The US is pushing for NATO’s involvement in the Counter-Islamic State coalition, while officials tell Foreign Policy that Germany remains sceptical to the idea.
Though NATO members are committed at the national level, the alliance is not yet an official member of the coalition.
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On the other hand, Trump maintains the position that NATO does not share enough of the burden of defence spending.
The President’s suggestion that the alliance needs to have its arm twisted on the matter has not been well received in Europe. The allies signed a pledge in 2014 to increase defence spending long before Trump gave his opinion, explains Tomáš Valášek, the former Slovakian ambassador to NATO, to Politico.
Unfortunately, Donald Trump’s signature style is not subtlety. NATO, brace yourself.
What does Donald Trump really think about the European Union?
In the past, he has supported the extreme-right’s Marine Le Pen in the French Presidential election, advocated slapping hefty trade tariffs on German imports, and threatened to undermine the EU with bilateral trade deals with individual nations.
But Trump has developed a reputation for agreeing with his most recent interlocutor: he isn’t afraid to change his mind.
Though he is still seen as much more of a threat to the EU than former President Barack Obama ever was, more recently he seems to have softened. He has relented in his anti-NATO rhetoric, and even congratulated Emmanuel Macron on his election victory last Sunday.
So, with Trump at the helm, how have US-European relations changed? Is Angela Merkel the new public enemy number one? And what does the United States’ new, amorphous relationship with Europe mean for the future of the EU?
We spoke to Nicole Bacharan, a historian and political scientist specialising in American politics and Franco-American relations, about how Trump views Europe, how the EU can take advantage of his Presidency, Brexit, and what – if anything – Europe can learn from the US.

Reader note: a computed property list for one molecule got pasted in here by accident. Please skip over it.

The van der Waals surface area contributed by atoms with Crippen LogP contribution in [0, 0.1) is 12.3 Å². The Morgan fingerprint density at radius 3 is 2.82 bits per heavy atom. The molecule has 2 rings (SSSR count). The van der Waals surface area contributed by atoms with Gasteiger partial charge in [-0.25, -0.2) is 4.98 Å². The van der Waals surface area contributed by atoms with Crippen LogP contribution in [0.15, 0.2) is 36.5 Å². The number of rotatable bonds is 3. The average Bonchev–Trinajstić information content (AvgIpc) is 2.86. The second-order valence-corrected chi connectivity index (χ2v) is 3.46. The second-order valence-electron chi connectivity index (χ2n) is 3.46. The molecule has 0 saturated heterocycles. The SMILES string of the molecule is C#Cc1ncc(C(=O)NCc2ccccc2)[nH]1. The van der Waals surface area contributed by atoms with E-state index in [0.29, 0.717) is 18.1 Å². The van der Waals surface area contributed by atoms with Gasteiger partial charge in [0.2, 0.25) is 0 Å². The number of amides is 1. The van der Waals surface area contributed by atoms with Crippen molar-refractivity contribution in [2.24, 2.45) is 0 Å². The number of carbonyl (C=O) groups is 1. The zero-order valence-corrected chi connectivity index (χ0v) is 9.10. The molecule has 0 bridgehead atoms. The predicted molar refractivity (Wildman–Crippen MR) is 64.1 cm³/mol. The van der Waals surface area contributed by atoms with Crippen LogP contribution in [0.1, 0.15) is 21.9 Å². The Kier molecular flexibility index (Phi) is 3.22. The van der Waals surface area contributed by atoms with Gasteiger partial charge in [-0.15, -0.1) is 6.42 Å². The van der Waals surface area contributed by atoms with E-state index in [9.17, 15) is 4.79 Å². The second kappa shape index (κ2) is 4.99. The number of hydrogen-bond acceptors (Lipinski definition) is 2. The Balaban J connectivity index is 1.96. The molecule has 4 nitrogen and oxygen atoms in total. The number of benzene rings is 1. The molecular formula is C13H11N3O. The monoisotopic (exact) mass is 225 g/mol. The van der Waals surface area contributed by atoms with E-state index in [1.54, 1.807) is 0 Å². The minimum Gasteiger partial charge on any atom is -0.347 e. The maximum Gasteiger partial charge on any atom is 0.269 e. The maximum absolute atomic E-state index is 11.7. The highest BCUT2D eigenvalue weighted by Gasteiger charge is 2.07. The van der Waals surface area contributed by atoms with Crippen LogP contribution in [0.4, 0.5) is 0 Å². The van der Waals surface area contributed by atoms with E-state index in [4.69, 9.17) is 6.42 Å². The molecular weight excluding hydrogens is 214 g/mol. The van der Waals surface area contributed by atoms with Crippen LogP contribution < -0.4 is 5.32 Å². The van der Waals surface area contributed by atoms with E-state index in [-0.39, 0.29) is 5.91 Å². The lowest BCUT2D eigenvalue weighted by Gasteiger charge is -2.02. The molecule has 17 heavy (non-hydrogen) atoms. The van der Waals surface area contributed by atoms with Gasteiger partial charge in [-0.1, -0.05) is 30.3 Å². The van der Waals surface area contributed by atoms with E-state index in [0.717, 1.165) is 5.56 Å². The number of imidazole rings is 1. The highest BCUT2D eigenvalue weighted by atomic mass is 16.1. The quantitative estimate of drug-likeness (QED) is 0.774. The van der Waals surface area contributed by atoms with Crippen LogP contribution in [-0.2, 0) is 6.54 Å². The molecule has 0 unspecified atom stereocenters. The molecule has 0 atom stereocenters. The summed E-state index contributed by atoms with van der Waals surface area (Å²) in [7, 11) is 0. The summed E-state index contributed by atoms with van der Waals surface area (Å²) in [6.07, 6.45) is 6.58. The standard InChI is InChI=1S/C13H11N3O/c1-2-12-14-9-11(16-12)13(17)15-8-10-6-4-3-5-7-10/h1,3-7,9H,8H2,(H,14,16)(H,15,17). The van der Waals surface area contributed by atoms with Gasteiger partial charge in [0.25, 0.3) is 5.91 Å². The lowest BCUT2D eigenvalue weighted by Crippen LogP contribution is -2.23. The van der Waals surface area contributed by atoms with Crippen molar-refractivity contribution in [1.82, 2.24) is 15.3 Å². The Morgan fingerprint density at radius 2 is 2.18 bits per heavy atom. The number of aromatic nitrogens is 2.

TPE We have witnessed a radical change in the US’ attitude towards Europe since Mr. Trump came to power. What makes Europe less relevant and desirable in the new American government’s eyes?
NB I don’t think it is less relevant, even if Donald Trump might wish it to be that way. He seems to be aware that Germany is important. He congratulated Emmanuel Macron on his election but probably hardly knows anything about France. He identified the forces behind Brexit or Marine Le Pen’s National Front as populist, nationalist movements close to his own views. He wished for a break up of the European Union, but it seems that he is coming around. Same with NATO: at first he said it was obsolete, and now he has gone back on that statement – NATO is “modern” again. Other presidents have had similar changes of heart, but in a less exaggerated, extreme, and vulgar way.
Relations with Europe were smooth and efficient during the Obama administration.
Barack Obama certainly knew that Europe was relevant, but as he considered everything to be going smoothly, he did not believe that it required special attention. There was real competition with the US on trade issues, which is a normal, healthy thing. But overall, whether it was about police work, anti-terrorism, military cooperation, control cooperation, or political cooperation, relations with Europe were smooth and efficient during the Obama administration.
So at first Obama himself showed little personal interest in Europe. He missed a few important moments, such as the anniversary of the fall of the Berlin wall or the Paris Charlie Hebdo rally.
Eventually, however, he came to see the importance of Europe, and did not take it for granted. He urged against Brexit, he supported German Chancellor Angela Merkel, and after the end of his presidency, he supported Emmanuel Macron, who is a true pro-European. What is happening between Europe and Donald Trump is not of the same nature, as he looks down on Europe and NATO. But eventually, facts and reality will catch up with him and he will start to see that there are a limited number of democracies in the world, and that they need each other and have common interests.
So I think Europe is still relevant, even if Donald Trump shows little interest.
TPE Should Europe fear military and diplomatic disengagement from the USA?
NB If it happens, yes, it is something to fear. Europe is vulnerable, particularly on its Eastern borders. I am quite convinced Russia is an aggressive power, pushing with relative impunity as much as they can. Hence why Georgia, the Ukraine, and the Baltic states are so concerned.
The Russians have conducted military flying exercises over the North Sea – sometimes as far as Brittany –, which demonstrates their antagonistic attitude. It is vital for the US to have a military presence in Europe, and so far, it has been a constant: in the last days of the Obama administration, a new batch of American troops were posted in Poland.